4WDrive - - Contents - Words and pho­tos by Bryan Irons @Bryanirons

The ever-tran­spir­ing game of off-road “catch up” has us strap­ping on big­ger tires, bolt­ing on heav­ier ar­mor, ap­ply­ing more power and up­grad­ing driv­e­line com­po­nents to our rigs in or­der to keep up with the crowds in the woods with turn key trail slay­ers and home­brewed mon­sters alike.

As such, the “chicken or egg” quandary of­ten rears its ugly head. Heavy ar­mor? Yes, have plenty of that, as the scales tell no lies. Power? Ya, a ni­trous huff­ing, fuel in­jected le­viathan that makes enough torque to twist a Prius like tin­foil. Tires? 150 lbs a cor­ner of 37” Pit­bull Rock­ers and BAD Bead­locks are at the ready. Axles? Well, be­tween the weight, power, tires and gear­ing… we can snap rear Dana 44 shafts at will, and the well of junk­yard spares were gob­bled up long ago. It’s time to fix that.

If the first thought you had was “time to swap in one ton axles!” we’re go­ing to dis­ap­point you greatly, but with good rea­son. A Scout Dana 44 ended up in the rear end of our trail steed with a width only a few inches nar­rower then our front axle, and the same 5 on 5.5 bolt pat­tern. At a nar­row ”ish” 58” wide from wheel mount­ing sur­face to wheel mount­ing sur­face, it was per­fect for fit­ting through tight trails while main­tain­ing enough ground clear­ance. We re­ally didn’t want to change these di­men­sions much.

Af­ter a few brown pop in­fused brain­storm­ing ses­sions, we dreamed up a high strength, 4.10 geared, disc brake equipped Dana 44 with a width of around 60”, and a 5 on 5.5 bolt pat­tern. Now it was time for ac­tion, but we’re mar­ried and don’t have a big enough al­lowance, so we’re go­ing to have to pick up pieces one at time. For the base of our axle foun­da­tion, we scooped an­other rear Scout Dana 44, af­ter all, we know the axle de­sign works for us, and we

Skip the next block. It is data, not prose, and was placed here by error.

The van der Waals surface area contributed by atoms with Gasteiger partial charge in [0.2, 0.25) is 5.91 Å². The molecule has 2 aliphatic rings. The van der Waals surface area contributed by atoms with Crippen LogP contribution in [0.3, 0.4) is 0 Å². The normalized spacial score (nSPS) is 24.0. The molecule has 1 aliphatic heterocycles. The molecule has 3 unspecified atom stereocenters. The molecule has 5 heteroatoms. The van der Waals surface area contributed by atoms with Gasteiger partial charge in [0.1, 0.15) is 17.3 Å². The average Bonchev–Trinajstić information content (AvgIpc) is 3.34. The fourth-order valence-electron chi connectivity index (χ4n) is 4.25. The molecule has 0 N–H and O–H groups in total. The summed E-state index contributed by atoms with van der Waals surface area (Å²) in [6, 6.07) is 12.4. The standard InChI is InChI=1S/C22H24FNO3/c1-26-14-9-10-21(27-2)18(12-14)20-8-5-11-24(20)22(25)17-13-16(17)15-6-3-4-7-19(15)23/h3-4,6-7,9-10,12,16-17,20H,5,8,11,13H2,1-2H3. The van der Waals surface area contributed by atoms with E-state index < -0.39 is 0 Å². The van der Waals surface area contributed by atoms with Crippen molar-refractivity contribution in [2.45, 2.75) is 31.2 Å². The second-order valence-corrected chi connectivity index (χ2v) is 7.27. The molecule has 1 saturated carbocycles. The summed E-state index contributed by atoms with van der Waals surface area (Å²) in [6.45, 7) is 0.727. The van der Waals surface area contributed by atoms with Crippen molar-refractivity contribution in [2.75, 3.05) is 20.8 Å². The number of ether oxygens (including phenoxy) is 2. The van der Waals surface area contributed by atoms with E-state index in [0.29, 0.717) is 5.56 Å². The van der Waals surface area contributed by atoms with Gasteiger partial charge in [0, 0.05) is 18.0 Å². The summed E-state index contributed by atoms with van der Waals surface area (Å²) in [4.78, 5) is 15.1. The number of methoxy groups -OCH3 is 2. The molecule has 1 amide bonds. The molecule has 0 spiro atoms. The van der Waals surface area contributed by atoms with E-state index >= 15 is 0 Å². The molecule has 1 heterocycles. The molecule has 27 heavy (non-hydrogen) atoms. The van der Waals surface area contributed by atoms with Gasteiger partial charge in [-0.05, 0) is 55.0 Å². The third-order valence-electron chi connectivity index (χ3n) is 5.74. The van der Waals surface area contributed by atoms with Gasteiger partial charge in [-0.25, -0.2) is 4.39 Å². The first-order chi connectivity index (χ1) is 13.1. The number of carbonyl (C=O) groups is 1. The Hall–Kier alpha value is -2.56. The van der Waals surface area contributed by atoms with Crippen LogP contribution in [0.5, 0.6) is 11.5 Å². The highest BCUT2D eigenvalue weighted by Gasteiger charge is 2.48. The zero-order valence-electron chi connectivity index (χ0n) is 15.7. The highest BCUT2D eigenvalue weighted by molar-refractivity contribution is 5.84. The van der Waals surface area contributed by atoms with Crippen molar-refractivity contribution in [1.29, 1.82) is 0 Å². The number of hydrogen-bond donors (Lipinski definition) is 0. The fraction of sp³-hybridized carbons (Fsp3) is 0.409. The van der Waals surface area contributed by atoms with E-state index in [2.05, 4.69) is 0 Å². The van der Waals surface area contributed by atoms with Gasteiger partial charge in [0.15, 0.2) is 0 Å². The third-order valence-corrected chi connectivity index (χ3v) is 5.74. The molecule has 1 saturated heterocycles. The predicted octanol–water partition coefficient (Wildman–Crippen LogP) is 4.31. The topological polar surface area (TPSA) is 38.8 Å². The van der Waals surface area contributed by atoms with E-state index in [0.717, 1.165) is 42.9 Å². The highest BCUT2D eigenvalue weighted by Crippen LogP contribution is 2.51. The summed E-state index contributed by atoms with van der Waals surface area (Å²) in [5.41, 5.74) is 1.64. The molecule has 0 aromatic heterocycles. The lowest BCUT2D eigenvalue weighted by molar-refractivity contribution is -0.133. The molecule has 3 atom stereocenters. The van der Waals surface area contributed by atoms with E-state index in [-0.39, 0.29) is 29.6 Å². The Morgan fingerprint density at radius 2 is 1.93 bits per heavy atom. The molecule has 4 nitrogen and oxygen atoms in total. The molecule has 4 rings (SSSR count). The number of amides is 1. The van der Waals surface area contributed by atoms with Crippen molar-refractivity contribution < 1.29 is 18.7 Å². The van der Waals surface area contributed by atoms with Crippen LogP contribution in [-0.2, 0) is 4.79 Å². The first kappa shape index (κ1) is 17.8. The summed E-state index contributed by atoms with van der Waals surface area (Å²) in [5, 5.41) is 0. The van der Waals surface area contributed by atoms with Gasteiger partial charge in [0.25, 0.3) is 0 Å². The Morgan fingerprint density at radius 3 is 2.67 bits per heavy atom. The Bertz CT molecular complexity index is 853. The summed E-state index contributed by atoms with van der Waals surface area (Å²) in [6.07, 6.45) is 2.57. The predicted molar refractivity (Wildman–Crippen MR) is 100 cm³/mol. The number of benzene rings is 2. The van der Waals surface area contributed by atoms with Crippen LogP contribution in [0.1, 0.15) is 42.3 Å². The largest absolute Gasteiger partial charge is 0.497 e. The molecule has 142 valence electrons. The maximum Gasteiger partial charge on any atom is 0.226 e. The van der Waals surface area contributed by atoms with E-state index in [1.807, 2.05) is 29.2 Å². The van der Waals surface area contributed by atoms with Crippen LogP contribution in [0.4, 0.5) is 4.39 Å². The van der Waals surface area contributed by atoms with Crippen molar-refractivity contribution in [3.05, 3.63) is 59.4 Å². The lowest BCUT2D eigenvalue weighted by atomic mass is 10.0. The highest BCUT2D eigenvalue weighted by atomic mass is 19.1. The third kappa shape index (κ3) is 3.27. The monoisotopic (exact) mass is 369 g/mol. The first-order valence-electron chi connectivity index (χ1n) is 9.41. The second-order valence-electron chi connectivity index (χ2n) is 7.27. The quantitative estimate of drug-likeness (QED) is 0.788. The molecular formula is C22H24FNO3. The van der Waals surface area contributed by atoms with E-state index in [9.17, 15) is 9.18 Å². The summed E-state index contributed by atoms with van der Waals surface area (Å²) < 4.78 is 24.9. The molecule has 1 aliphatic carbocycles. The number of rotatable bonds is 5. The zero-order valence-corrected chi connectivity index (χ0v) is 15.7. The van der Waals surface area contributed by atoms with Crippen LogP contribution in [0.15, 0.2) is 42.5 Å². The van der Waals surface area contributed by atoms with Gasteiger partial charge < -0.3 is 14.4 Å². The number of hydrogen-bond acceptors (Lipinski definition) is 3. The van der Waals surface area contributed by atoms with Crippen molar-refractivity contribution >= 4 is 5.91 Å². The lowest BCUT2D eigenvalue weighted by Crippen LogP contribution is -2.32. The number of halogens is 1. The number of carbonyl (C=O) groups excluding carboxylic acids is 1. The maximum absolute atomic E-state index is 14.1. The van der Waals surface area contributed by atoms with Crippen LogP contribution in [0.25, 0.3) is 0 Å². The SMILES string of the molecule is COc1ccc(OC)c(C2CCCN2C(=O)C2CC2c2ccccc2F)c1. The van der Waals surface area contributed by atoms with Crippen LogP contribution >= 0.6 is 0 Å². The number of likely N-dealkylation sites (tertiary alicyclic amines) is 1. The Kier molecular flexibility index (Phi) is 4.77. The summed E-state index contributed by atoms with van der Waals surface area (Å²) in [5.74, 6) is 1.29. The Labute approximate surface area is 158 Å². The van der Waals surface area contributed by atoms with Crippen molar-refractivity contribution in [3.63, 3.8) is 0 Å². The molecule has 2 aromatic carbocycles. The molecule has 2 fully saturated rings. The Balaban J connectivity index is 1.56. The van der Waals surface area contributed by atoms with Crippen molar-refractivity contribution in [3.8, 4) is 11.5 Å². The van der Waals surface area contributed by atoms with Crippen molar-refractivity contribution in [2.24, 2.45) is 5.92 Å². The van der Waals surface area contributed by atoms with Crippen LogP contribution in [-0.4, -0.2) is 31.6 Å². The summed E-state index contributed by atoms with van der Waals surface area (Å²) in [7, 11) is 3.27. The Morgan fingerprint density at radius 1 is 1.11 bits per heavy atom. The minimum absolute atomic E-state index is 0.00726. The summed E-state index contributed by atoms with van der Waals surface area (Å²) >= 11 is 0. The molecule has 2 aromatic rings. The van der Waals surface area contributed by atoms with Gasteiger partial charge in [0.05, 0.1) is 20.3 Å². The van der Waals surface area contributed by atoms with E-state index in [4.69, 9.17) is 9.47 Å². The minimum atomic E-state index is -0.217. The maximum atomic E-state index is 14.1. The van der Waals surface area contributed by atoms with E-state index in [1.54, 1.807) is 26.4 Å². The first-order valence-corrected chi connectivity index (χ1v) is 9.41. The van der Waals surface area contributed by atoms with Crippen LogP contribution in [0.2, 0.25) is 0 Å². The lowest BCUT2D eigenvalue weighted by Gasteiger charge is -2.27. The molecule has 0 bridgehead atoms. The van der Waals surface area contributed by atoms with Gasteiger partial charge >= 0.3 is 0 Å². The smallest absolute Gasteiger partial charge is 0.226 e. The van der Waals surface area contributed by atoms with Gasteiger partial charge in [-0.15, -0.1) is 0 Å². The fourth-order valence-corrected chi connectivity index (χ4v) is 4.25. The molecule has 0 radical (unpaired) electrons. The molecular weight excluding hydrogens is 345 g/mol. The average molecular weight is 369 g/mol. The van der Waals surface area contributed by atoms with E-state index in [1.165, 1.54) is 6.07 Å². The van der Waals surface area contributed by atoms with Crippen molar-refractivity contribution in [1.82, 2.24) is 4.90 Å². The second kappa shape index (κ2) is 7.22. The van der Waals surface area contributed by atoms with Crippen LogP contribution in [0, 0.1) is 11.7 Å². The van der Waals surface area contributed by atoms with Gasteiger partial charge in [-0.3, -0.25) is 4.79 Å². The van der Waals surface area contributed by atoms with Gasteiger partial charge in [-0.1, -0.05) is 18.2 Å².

just need to spruce it up.

It may seem odd to start with a bear­ing pack­age, but Jantz Engi­neer­ing just south of the bor­der is renowned for in­no­va­tive ways of keep­ing a Dana axle to­gether. Namely, their K4 in­stal­la­tion kit which al­lows for a much larger Jeep JK Dana 44 ring and pin­ion to be placed in our old school Dana 44 hous­ing, for a claimed strength in­crease of 44%. Jantz kits re­quire spe­cific ring gear car­ri­ers, but the in­stal­la­tion bear­ing kits are com­plete and use only top shelf brands such as Koyo, NTN, SKF and Timken.

A 35 spline ARB Air Locker was or­dered next in a 3.73 and down (nu­mer­i­cally) car­rier size (PN RD147). A se­lectable locker such as the ARB takes wheel­ing trips to the “Epic” plateau by lock­ing both left and right axle shafts to­gether for max­i­mum trac­tion at the flick of a but­ton and the slight hiss of air. We have heard sto­ries of leak­ing gas­kets and air seals, but in our ex­pe­ri­ence, avoid­ing this headache in­volves start­ing with a straight hous­ing, keep­ing it that way, and proper in­stal­la­tion tech­niques. To date, we have had ex­actly “zero” is­sues with any of our ARB in­stal­la­tions.

To match the 35-spline locker, we need 35 spline shafts… there are “Scout” spe­cific 35 spline shafts, but this can end up cost­ing more then our afore­men­tioned al­lowance al­lows. Plan ‘B’ was to scoop later model (think Jeep TJ and XJ) Dana 44 cut to length, 35-spline Chro­moly Yukon shafts from Randy’s Ring and Pin­ion (PN YA WD44-35-32.0). The beau­coup beefier 4340 al­loy shafts would en­sure we would have to try pretty hard to snap them, and the ad­di­tional beef from jump­ing from 30 to 35 splines will make it a true feat of ut­ter stu­pid­ity if we do.